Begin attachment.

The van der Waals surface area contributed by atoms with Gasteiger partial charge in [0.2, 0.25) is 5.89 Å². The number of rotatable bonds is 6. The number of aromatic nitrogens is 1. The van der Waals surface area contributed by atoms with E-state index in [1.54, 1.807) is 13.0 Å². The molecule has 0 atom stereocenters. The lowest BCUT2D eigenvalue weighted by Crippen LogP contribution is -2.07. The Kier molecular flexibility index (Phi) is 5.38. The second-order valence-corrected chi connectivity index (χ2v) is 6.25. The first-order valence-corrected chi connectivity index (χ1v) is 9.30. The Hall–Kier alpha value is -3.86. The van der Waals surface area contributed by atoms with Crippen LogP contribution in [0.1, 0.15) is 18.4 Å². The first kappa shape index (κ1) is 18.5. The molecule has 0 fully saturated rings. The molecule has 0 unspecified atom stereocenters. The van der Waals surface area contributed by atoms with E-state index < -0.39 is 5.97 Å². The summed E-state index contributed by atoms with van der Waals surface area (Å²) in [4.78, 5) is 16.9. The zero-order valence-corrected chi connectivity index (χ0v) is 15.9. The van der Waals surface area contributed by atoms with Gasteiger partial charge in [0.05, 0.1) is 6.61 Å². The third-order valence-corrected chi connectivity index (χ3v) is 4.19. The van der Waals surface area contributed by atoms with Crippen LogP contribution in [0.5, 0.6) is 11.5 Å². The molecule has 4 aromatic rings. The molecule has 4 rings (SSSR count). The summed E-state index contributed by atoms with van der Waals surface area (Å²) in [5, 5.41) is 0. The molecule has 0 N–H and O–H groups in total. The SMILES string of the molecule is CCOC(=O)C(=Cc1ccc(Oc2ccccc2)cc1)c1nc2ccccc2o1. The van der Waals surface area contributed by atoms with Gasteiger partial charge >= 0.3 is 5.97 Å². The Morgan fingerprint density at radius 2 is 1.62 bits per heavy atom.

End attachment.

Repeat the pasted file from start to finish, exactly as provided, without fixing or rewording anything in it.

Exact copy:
The van der Waals surface area contributed by atoms with Gasteiger partial charge in [0.2, 0.25) is 5.89 Å². The number of rotatable bonds is 6. The number of aromatic nitrogens is 1. The van der Waals surface area contributed by atoms with E-state index in [1.54, 1.807) is 13.0 Å². The molecule has 0 atom stereocenters. The lowest BCUT2D eigenvalue weighted by Crippen LogP contribution is -2.07. The Kier molecular flexibility index (Phi) is 5.38. The second-order valence-corrected chi connectivity index (χ2v) is 6.25. The first-order valence-corrected chi connectivity index (χ1v) is 9.30. The Hall–Kier alpha value is -3.86. The van der Waals surface area contributed by atoms with Crippen LogP contribution in [0.1, 0.15) is 18.4 Å². The first kappa shape index (κ1) is 18.5. The molecule has 0 fully saturated rings. The molecule has 0 unspecified atom stereocenters. The van der Waals surface area contributed by atoms with E-state index < -0.39 is 5.97 Å². The summed E-state index contributed by atoms with van der Waals surface area (Å²) in [4.78, 5) is 16.9. The zero-order valence-corrected chi connectivity index (χ0v) is 15.9. The van der Waals surface area contributed by atoms with Gasteiger partial charge in [0.05, 0.1) is 6.61 Å². The third-order valence-corrected chi connectivity index (χ3v) is 4.19. The van der Waals surface area contributed by atoms with Crippen LogP contribution in [0.5, 0.6) is 11.5 Å². The molecule has 4 aromatic rings. The molecule has 4 rings (SSSR count). The summed E-state index contributed by atoms with van der Waals surface area (Å²) in [5, 5.41) is 0. The molecule has 0 N–H and O–H groups in total. The SMILES string of the molecule is CCOC(=O)C(=Cc1ccc(Oc2ccccc2)cc1)c1nc2ccccc2o1. The van der Waals surface area contributed by atoms with Gasteiger partial charge >= 0.3 is 5.97 Å². The Morgan fingerprint density at radius 2 is 1.62 bits per heavy atom.